Sequestered Juries: Why are they used?

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NET Data Corporation

This photograph is of a group of jurors in a court case.

In the recent case of officer Derek Chauvin, he has been charged with the murder of George Floyd, and was just found guilty on all counts on March 20th, 2021. As for a little background, the 46-year-old, African-American man, George Floyd, was killed in police custody on May 25th, 2020. The officer was seen and recorded kneeling on the Floyd’s neck for about nine minutes straight as he repeatedly called out, “I can’t breathe” more than twenty times as he struggled to stay alive.

For this particular case, it was decided that there be a sequestered jury. This meant that the jurors were isolated in a private location, often an undisclosed hotel, and unable to see their families or friends until the verdict was reached. This type of jury usually deliberates after the close of typical business hours in order to complete their work quicker, and they also must avoid all news about the case. The reason sequestered jury’s are used is for privacy reasons and to keep the jury’s decision from being biased or influenced by the public opinion.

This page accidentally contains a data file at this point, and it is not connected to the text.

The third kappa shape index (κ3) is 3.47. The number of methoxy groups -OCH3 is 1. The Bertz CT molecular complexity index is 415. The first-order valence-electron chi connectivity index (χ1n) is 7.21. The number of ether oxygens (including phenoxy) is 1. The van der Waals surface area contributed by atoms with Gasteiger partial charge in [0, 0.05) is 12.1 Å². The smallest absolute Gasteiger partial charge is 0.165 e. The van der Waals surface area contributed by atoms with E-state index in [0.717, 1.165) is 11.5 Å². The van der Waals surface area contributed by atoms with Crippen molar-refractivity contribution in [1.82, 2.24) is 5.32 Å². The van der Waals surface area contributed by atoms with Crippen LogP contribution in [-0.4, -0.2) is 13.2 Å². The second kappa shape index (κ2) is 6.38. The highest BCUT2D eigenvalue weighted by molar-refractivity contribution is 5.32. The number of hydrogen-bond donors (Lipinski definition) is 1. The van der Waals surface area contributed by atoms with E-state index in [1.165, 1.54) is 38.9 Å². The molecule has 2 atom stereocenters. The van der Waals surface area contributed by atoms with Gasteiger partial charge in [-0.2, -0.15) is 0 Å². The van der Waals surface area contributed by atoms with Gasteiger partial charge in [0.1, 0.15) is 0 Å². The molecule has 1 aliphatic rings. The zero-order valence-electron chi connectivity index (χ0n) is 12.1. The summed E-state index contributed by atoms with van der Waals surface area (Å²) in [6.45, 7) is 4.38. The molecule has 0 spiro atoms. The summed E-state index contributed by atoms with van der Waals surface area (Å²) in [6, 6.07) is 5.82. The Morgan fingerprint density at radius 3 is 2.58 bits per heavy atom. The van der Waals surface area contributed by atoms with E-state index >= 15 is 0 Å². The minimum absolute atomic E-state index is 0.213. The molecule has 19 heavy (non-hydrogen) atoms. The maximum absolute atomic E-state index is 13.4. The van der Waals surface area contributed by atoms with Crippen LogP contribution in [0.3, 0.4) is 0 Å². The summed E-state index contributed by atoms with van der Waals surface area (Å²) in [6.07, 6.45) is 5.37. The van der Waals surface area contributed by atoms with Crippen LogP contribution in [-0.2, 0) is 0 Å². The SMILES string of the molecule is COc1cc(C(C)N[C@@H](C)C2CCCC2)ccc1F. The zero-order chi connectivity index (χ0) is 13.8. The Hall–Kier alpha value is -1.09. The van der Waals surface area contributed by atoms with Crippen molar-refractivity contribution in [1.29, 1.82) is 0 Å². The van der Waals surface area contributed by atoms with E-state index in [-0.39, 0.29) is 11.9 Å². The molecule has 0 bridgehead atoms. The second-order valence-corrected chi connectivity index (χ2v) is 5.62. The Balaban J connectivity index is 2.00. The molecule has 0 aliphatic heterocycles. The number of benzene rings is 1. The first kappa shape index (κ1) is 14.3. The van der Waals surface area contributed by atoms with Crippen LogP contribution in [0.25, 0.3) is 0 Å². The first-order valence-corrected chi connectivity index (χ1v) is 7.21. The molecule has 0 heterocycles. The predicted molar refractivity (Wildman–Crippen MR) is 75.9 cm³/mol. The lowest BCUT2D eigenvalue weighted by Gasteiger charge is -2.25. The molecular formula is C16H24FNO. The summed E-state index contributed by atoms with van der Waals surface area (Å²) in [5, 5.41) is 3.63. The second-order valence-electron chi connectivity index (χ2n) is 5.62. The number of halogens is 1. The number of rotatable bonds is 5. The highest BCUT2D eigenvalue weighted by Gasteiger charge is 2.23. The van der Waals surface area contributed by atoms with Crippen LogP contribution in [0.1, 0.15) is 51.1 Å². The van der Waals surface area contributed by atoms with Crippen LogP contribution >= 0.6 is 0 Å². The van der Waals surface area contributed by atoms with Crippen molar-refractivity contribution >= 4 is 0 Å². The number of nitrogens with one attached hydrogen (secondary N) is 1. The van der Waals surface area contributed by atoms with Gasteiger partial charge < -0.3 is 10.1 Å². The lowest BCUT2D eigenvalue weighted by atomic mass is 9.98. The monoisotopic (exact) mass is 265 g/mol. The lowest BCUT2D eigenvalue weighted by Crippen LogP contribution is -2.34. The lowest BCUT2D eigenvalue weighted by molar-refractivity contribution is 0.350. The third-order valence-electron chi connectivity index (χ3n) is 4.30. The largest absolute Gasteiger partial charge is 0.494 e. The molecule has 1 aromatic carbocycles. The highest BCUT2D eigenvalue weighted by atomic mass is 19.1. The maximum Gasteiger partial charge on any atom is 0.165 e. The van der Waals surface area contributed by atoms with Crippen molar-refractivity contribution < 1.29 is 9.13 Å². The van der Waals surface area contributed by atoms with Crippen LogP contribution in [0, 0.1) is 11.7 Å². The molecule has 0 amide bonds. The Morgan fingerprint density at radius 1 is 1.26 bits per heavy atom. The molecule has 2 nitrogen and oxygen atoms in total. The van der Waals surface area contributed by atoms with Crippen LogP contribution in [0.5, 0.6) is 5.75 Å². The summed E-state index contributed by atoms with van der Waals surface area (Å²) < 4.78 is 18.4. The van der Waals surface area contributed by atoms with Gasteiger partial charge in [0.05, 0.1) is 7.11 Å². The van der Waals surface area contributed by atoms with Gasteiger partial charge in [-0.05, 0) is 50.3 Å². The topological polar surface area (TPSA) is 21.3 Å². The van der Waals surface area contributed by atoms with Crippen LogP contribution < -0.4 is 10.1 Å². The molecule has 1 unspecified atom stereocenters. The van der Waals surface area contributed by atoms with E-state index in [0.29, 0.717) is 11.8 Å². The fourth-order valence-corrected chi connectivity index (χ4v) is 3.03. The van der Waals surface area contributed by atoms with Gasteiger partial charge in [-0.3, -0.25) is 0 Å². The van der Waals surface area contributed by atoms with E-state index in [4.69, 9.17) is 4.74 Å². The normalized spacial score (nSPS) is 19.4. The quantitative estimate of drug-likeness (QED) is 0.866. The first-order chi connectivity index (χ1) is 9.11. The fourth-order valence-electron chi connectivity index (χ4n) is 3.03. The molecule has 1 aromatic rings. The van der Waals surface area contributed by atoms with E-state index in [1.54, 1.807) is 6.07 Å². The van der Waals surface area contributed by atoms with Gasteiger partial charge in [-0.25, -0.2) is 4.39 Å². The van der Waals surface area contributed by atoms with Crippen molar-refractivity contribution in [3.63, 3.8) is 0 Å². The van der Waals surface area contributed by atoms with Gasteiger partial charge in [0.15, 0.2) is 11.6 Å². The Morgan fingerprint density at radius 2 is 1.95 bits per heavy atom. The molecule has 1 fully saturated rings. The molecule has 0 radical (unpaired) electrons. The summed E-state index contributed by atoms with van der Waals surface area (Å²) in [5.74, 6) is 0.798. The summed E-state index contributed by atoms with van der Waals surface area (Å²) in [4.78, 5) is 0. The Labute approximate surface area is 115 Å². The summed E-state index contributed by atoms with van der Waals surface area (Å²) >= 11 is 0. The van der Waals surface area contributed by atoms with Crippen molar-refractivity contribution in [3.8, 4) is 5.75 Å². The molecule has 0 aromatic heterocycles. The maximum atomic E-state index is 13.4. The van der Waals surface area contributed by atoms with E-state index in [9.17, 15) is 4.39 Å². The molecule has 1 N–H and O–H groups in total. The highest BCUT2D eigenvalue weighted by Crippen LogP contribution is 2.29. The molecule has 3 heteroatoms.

In most cases, the jurors are notified that their opinion can be concluded only from the information displayed in the trial. This is because when outside information is presented, there’s a good chance aspects can be one-sided and untrue, and to keep the case fair it’s best this be avoided. If any jurors do make a decision on the case based exclusively on information from an outside source, they can be accused of committing juror misconduct, which will have them removed and a new trial may be started.

Sequestering a jury in controversial and well-known cases is usually the best option to keep things fair and everyone involved relatively pleased. Doing this makes it extremely challenging for the juror to be pulled in one direction as opposed to the other or be convinced of one side due to information outside of the trial. Not only that, but it prevents the jurors from being overly pressured and away from threats and harassment from non-jurors that want to ensure a certain outcome from the case.

Sequestered Jury Rules:

  • Jurors escorted by bailiff or U.S. Marshal to bathroom
  • Jurors expected to sleep and eat at same location and may be transferred to and from courthouse as a group
  • Phone calls only allowed if a court official listens in to ensure the case isn’t being discussed
  • Plaintiff or defendant in trial may request to have a sequestered jury, and judge will decide

These rules are put in place to ensure the jury is working effectively in order to give the case an unbiased and equitable outcome. Sequestered juries are nearly impossible to be tainted by 0utside information on the case and leave those involved with assurance that the outcome will be justified.

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